Although energy calculations can be quite complex and extensive in high-end meters, all energy-metering designs begin with measurement of instantaneous voltage and current. Consequently, in its most basic form, an energy-measurement design requires transducers to sense voltage and current values, an analog front end (AFE) to capture data from the sensors, a processing unit to perform energy-measurement calculations, and some mechanism to display those results or transmit data to higher level applications (Figure 2). In submeters, simple resistor dividers can be used as voltage sensors. For current sensors, designers can typically use shunt resistors – or incorporate current transformers or Rogowski coils when isolation is required.
Figure 2: Simple requirements ease design complexity for submeters and other non-billing energy-metering applications, even eliminating the need for a separate analog front-end when an MCU with integrated analog peripherals can provide sufficient accuracy. (Courtesy of Freescale Semiconductor)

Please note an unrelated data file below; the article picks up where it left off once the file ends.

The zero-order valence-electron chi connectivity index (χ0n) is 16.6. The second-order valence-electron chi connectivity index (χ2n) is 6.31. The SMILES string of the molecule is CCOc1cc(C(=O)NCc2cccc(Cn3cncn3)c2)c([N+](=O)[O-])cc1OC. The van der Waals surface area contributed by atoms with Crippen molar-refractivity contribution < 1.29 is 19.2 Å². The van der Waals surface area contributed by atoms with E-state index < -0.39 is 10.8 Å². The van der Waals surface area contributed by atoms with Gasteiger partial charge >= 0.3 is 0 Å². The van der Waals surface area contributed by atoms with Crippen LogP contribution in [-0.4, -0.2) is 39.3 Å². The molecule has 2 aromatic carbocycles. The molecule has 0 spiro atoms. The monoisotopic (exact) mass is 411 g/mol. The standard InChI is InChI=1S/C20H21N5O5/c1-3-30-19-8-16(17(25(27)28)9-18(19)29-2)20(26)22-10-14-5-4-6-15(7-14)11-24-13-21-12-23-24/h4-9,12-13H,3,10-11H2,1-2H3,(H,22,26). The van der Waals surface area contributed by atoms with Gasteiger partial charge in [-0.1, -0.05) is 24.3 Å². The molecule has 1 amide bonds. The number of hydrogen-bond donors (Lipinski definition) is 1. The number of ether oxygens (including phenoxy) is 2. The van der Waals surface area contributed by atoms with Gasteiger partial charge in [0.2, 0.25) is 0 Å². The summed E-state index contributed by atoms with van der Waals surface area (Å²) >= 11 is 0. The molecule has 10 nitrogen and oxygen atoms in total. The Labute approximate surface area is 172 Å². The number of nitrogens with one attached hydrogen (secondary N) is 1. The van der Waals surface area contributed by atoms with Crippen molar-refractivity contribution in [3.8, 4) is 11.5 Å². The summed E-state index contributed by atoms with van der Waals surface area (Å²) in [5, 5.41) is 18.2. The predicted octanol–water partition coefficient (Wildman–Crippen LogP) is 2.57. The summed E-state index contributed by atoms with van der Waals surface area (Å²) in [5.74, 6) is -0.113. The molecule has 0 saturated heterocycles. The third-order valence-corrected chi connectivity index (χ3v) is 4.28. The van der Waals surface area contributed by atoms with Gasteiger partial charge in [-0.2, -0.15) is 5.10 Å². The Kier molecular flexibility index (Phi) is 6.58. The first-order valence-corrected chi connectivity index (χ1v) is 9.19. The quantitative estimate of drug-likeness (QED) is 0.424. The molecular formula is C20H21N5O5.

For submetering applications with less stringent accuracy requirements, MCUs with integrated analog-digital converters (ADCs) and other on-chip peripherals are well- suited for building simple yet effective submeter designs. For example, the Texas Instruments MSP430AFE253 ultra-low-power mixed-signal MCU integrates three independent 24-bit sigma-delta A/D converters with differential PGA inputs, a 16-bit timer, a 16-bit hardware multiplier, USART communication interface, watchdog timer, and 11 I/O pins.
Freescale Semiconductor bills its own MCF51EM256 MCU as a smart-meter-on-chip. With its integrated 32-bit ColdFire MCU, 16-bit ADC, and metrology-specific peripherals, the MCF51EM256 is optimized for energy metering applications – even including an embedded LCD controller for local display of measurements. With these integrated MCUs, energy metering uses the on-chip analog processing capabilities for measurement and processor core for energy calculations. As a result, engineers using these devices need only add a few external components to build a complete energy-measurement design (Figure 3).
Figure 3: With integrated ADCs, MCUs such as the Texas Instruments MSP430AFE253 provide a simple but effective solution for embedded-energy metering. (Courtesy of Texas Instruments)